The Fuccons

This week, I am examining something new for the blog, a series I consider terrifyingly bad but its country of origin, Japan, enjoys. Welcome to the world of the Fuccons, one inhabited by plastic mannequins, whose ho-hum lives, excited voiceovers and inane dialogue not only annoy, but cause serious nightmares. Parents James and Barbara and son, Mikey’s boring adventures both enshrine and parody the 1950s sitcom world of Leave it to Beaver or Ozzie and Harriet and you know, freak out children.

Director Yoshimasa Ishibashi creates a world of surreal meets stupid—think Coneheads without the humans. For example, in one episode, Teacher Bob visits the Fuccons to talk about Mikey, but turns out to be a very strange man who uses his mother to speak for him. Five minutes later, at the close of the episode, he leaves, deciding not to stay for dinner. End of show. In another a “lady tutor” gives Mikey math lessons, the parents suspect they are getting it on, but, no, when they storm in, they realize that they are in fact making origami. What just happened? I dunno. The project ultimately most reminds me of something an art student would create with a video camera, an editing program, mannequin models, and a stash of pot. If anything is funny on pot, this could be the stoner’s Citizen Kane.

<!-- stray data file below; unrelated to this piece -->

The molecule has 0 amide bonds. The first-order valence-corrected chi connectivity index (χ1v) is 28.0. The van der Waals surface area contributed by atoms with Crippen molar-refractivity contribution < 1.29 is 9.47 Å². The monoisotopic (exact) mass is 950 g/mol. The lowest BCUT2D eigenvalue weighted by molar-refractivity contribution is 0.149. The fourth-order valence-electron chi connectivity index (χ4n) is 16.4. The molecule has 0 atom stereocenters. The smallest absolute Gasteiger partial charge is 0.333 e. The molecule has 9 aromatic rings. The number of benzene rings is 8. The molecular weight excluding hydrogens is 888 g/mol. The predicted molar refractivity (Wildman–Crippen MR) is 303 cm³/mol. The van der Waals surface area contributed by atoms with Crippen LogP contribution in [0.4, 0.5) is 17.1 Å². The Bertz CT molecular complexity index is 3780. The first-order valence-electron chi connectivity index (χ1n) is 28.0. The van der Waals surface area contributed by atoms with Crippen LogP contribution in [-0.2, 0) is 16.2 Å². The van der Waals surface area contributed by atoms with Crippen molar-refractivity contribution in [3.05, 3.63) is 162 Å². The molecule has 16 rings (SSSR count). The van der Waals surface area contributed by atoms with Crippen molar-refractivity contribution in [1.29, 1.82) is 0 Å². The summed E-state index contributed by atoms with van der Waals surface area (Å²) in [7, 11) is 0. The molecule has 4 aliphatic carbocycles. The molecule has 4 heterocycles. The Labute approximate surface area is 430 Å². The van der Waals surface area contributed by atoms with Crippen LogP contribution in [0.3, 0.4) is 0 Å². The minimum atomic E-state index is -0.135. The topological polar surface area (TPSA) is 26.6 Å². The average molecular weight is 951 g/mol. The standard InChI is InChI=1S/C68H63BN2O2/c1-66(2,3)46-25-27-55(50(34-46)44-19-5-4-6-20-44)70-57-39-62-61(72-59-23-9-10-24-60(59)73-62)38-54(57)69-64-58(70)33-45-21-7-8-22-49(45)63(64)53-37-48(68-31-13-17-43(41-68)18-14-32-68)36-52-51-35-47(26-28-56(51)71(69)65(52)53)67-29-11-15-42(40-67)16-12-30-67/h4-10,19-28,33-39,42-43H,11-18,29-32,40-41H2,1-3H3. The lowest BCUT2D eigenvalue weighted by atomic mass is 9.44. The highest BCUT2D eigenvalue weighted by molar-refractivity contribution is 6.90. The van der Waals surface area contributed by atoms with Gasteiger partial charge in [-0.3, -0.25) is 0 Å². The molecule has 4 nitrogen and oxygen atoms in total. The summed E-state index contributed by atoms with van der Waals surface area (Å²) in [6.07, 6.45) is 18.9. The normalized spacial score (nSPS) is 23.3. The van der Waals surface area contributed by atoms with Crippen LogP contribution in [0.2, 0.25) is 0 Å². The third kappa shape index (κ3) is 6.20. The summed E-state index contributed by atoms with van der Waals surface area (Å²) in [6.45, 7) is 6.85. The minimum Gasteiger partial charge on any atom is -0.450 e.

Of course, some shows are gems. In one of the non-ironically good episodes, James explains “corporate structural reform” to his family and invites them to vote on who they should “kick out.” Unsurprisingly, after the family votes Dad counts the votes and calls it a tie. But in a last reveal, we see that Dad actually garnered the most votes. Damn that patriarchy! The show is filled with moments like these, winks at the present-day viewer that attempt to show the hypocrisy and unintended irony of classic television and by extension, advertising, consumer culture, and the corporations. You know, stuff high people talk about.

Yet for me the “talking” mannequins really turn me off. I’m willing to listen to any subversive message, but in the form of the Fuccons, it still gives me nightmares. Perhaps it’s the intended effect, but there’s something creepy about a dead world filled with plastic people who declaim but never interact with each other. Maybe creepy is the keyword here, but I can’t see myself curling up with the Fuccons on a Friday night. I choose media for its escapist value, and when the world is as disturbing as the emotional vacuum of the Fuccons, I’d rather stay in my family room and confuse emotional intimacy with Roseanne episodes.


One response to “The Fuccons

  1. I completely agree with this: “The project ultimately most reminds me of something an art student would create with a video camera.”

    I wish you would discuss that the fact the Fuccons are presented as a WASP American family living in Japan. What is the director trying to say about American values and domesticity? Is he still obsessed with proving that the families of 1950’s American television shows are fake and unreal (when several social movements have already tackled that issue)?

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